Book Review: Agamemnon Frost and the Hollow Ships by Kim Knox

Edgar Mason is ready to embark upon his new life at Agamemnon Frost’s side. But all is not perfect. Through torture, Pandarus, his Martian overlord, has implanted a dark voice in his mind, a voice that urges betrayal. And though he can keep close to Frost, there’s little room for romance under the watchful gaze of the engineers from Station X.

That changes when Mason and Frost reopen their investigation into their old enemy’s whereabouts. Posing as double agents and investigating cryptic rumors of “hollow ships,” they find him impersonating a London banker and worm their way into his confidence.

But their success brings them trouble in spades. Pandarus takes them into the belly of his ships, where he plans to transfigure them into mindless automata. And with Earth on the brink of invasion, Frost’s old flame Theodora reappearing, and Pandarus’s brainwashing growing more effective, Mason and Frost will find their bond tested as never before.

YES yes yes yes and yes. An excellent second addition to the Agamemnon Frost trilogy, and I am PRAYING that Kim Knox finds a way to push this past a trilogy and make it a full series. Because this is just to awesome to stop.

While the first book explores Mason and Frost getting to know each other while battling the enemy and being turned into automata, this next book picks up where the last left off. Mason is still torn between his implanted allegiance to his Ilarches, and Frost, who he wants. Badly. Whenever Frost gets close to him, Mason is able to push the voice inside his head away for awhile.

Now that they’re both automata, their mission is to find Pandarus and take him out. But it’s not that simple. He’s changed bodies and he might suspect Frost and Mason (also known as Achilles and Patroclus) are traitors.

What follows is an adventure that will leave you on the edge of your seat, charged with both action and sexual tension as Mason continues to want Frost, but is confused as to whether or not Frost truly wants him too, or is just using him to defeat their enemy.

Next book, please!

Book Review: The Adorned by John Tristan

My name is Etan, and I am Adorned.

A living piece of art, I exist to please the divine rulers of Kered. With nowhere to turn after my father died, I tried my luck in the capital city. Little did I know how quickly I would be robbed, beaten and forced to sell myself into servitude. But I was lucky enough to gain the attention of Roberd Tallisk, an irascible but intriguing tattoo artist who offered to mark me with enchanted ink for the enjoyment of the nobles. I was given a chance to better my station in life, and I could not refuse.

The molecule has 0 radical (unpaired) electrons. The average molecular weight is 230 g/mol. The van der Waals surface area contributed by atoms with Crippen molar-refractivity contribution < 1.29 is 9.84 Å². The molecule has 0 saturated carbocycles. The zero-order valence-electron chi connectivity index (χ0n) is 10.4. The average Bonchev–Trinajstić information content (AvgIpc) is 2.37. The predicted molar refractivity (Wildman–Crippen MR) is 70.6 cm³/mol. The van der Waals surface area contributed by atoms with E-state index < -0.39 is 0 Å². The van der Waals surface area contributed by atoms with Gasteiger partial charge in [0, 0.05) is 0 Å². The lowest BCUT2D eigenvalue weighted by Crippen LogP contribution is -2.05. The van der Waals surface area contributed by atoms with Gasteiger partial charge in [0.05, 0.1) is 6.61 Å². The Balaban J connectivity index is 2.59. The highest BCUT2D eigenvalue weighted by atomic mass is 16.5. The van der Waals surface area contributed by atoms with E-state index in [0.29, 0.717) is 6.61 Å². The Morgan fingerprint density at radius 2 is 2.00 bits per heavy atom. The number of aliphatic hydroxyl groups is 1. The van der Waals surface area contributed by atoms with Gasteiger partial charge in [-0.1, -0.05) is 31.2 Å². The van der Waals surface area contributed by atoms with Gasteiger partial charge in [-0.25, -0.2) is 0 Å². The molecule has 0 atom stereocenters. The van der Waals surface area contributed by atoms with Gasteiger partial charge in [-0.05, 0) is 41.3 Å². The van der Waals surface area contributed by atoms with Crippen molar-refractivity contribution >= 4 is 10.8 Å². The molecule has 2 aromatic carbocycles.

But the divine rulers want not only the art but the body that bears it. In their company I can rise above the dregs of society and experience a life most only dream of, at the cost of suffering their every desire as a pawn in games of lavish intrigue. Their attention is flattering, but I find I’d rather have Tallisk’s.

Caught between factions, I learn that a revolution is brewing, one that could ruin Kered—and Roberd and myself along with it…

Wow.

I am left speechless and breathless at the end of this book, and find myself mourning that there is not more of this world for me to dive into. A five star rating system is not enough, and I feel that this book deserves its own category.

Normally I would wait to write a review until some time had passed, but at 1:30 in the morning I just can’t wait. I need to share how wonderful this book is. For the last twenty-four hours I have lived in Kered with Etan and Tallisk, and now that the book is over and I have left it, I feel like I have lost dear friends.

The book is long, but it is a carefully crafted journey that takes readers from the initial plight of Etan being turned out of his former home, his flight to the city, and how he ends up becoming one of the Adorned – a beautiful, living piece of art. His body becomes the canvas of Roberd Tallisk, a master tattooist whose art comes to life with the blood of the Blooded. Readers will follow Etan’s rise in fame as one of the popular Adorned, and see how he is used by the elite members of society for beauty, entertainment, pleasure, and more.

His growing love for Roberd is carefully nuanced throughout the novel, as are the feelings of Roberd for Etan. Told through Etan’s perspective, we see glimpses of it in his actions, but it can only be suspected. And though the protagonists are both men, their love is beautiful. Those who normally shy away from gay romances (or m/m, whichever you prefer) would be missing out on a superbly crafted tale. That said, if you prefer a…spicier gay romance, you won’t find that here. The scenes are subdued and fitting with the rest of the book.

There are moments of discord for the protagonists, though. The city is swept up with chaos, riots break out, and your heart will break. I felt like this story built me up into a wonderful cocoon of beauty and then sharply cut me out and cut me open. I admit I cried.

The ending is bittersweet, but a perfect ending is not always possible, even in fiction, even if we want it. And I think if the ending had been perfect, then all the trials Etan and Roberd went through would have cheapened the story.

This is a well-crafted novel. I am not only deeply saddened that it is over, but I regret that – since it is an e-book with a company that does not offer print – I will not be able to add this fine piece to my collection on my shelves. I will be revisiting this world often, and I look forward to more from John Tristan.

You can purchase this book on its release August 12, 2013 from Amazon.